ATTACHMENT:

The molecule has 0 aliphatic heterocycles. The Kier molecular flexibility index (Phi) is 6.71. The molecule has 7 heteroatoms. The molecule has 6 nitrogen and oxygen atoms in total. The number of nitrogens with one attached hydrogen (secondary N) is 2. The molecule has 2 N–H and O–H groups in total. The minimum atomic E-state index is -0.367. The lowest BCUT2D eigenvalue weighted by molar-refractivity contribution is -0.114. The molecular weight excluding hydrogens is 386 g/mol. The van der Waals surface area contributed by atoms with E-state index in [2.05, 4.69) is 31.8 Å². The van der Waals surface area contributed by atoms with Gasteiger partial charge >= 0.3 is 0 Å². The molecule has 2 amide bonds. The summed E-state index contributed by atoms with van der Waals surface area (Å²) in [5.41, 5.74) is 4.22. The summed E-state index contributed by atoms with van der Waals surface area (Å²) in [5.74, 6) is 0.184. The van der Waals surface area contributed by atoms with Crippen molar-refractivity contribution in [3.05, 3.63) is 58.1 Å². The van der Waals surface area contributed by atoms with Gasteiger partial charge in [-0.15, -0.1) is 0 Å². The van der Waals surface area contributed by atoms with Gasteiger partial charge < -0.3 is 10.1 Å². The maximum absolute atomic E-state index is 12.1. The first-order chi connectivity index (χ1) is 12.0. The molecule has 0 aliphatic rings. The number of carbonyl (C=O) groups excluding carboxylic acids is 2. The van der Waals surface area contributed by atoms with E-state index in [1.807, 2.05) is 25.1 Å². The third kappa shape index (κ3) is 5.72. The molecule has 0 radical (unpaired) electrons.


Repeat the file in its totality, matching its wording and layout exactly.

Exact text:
The molecule has 0 aliphatic heterocycles. The Kier molecular flexibility index (Phi) is 6.71. The molecule has 7 heteroatoms. The molecule has 6 nitrogen and oxygen atoms in total. The number of nitrogens with one attached hydrogen (secondary N) is 2. The molecule has 2 N–H and O–H groups in total. The minimum atomic E-state index is -0.367. The lowest BCUT2D eigenvalue weighted by molar-refractivity contribution is -0.114. The molecular weight excluding hydrogens is 386 g/mol. The van der Waals surface area contributed by atoms with E-state index in [2.05, 4.69) is 31.8 Å². The van der Waals surface area contributed by atoms with Gasteiger partial charge >= 0.3 is 0 Å². The molecule has 2 amide bonds. The summed E-state index contributed by atoms with van der Waals surface area (Å²) in [5.41, 5.74) is 4.22. The summed E-state index contributed by atoms with van der Waals surface area (Å²) in [5.74, 6) is 0.184. The van der Waals surface area contributed by atoms with Crippen molar-refractivity contribution in [3.05, 3.63) is 58.1 Å². The van der Waals surface area contributed by atoms with Gasteiger partial charge in [-0.15, -0.1) is 0 Å². The van der Waals surface area contributed by atoms with Gasteiger partial charge < -0.3 is 10.1 Å². The maximum absolute atomic E-state index is 12.1. The first-order chi connectivity index (χ1) is 12.0. The molecule has 0 aliphatic rings. The number of carbonyl (C=O) groups excluding carboxylic acids is 2. The van der Waals surface area contributed by atoms with E-state index in [1.807, 2.05) is 25.1 Å². The third kappa shape index (κ3) is 5.72. The molecule has 0 radical (unpaired) electrons.